Jared Malsin, the Cairo-based Middle East correspondent for the Wall Street Journal, reported that Egypt will be a strong base for major world powers seeking to export coronavirus vaccines in the developing world.
He said that Egypt, with its population of nearly 100 million, its proven ability to manufacture vaccines, and its strategic location, is an attractive launch pad for Russian, Chinese and Western vaccine makers.
According to Malsin, Chinese officials have previously stated China’s desire to make the country a hub for manufacturing and distributing vaccines in the African market.
In September, the Chinese company Sinopharm struck a deal with Egypt’s VACSERA to conduct human trials of a coronavirus vaccine manufactured in China.
Egypt is the fourth country to conduct tests on potential Chinese vaccines, in addition to UAE, Bahrain and Jordan.
The Egyptian government is promoting the vaccine through television advertisements trying to persuade 6,000 volunteers to participate in the trials.
Health Minister Hala Zayed injected herself with the vaccine in two stages in September and October, in order to encourage the recruitment of volunteers.
The vaccines made in China are expected to be cheaper and could be a readily available alternative to vaccines from Europe and the United States, despite expert concerns regarding their effectiveness, Malsin said.
He pointed out that the vaccine agreement between Egypt and China may bring the countries closer to one another, further developing the close ties the countries have forged in recent years.
Meanwhile, the private Egyptian company Pharco agreed to import millions of doses of Russia’s Sputnik V vaccine, as part of an agreement with the Russian Direct Investment Fund (RDIF).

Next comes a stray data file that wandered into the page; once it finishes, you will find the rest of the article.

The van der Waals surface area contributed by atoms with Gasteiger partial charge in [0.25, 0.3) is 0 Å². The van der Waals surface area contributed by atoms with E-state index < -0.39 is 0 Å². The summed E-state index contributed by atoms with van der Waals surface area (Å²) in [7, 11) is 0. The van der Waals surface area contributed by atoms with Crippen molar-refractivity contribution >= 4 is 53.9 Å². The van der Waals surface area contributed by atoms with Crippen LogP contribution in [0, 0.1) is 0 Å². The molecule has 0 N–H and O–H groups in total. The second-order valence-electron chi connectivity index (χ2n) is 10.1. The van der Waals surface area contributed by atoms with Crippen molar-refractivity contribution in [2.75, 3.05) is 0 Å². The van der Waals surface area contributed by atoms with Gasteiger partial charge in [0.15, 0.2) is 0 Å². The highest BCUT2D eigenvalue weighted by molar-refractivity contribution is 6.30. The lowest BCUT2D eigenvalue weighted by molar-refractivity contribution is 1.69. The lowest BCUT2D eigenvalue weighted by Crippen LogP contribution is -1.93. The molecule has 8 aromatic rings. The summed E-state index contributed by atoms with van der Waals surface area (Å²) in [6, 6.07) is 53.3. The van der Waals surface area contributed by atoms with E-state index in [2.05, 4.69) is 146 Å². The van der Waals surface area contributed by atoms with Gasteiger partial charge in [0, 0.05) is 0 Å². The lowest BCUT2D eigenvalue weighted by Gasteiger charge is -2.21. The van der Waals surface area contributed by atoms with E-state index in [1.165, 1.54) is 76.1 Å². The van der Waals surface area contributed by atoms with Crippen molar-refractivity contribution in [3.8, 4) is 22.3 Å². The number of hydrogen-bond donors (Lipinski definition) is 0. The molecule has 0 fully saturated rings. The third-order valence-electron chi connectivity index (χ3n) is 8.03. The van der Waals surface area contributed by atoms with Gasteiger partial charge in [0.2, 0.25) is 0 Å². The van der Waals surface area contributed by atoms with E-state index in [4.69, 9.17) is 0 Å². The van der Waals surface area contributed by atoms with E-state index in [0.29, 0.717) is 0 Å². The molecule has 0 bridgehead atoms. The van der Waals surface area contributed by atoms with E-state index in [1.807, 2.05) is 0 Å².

Egypt is also in talks aimed at importing millions of doses of a the Astra-Oxford vaccine, developed by researchers at Oxford University in partnership with AstraZeneca PLC.
Egypt’s size, location, and experience in manufacturing vaccines has provided a lever for the government to bargain for the best prices from international suppliers, according to public health experts.
“There’s a kind of vaccine geopolitics… They’re doing exactly what the high-income countries are doing, except they don’t have the money to do it, so they’re negotiating,” WSJ quoted Dr. Jerome Kim, director of the International Vaccine Institute in Seoul.
Recently, Egypt carried out a large and successful campaign to eradicate the hepatitis C virus through testing and treatment.
The representative of the World Health Organization (WHO) in Egypt, Naeema Al-Gasser, said that the WHO recently conducted an evaluation of Egypt’s main vaccine factory in the suburbs of Cairo and found that it only needs a few modifications in order to produce vaccines against the virus.
However, Malsin said, Egypt’s hospitals suffered with the first wave of coronavirus, with its Doctors Union issuing a warning that the country’s health system was on the verge of collapse.
Egyptian authorities have disclosed 105,000 cases of the virus infections and 6,000 deaths. As for the testing process, it is lagging behind other countries.
Although the official infection rate has decreased, officials fear a second wave in the coming months.
Edited translation from Al-Masry Al-Youm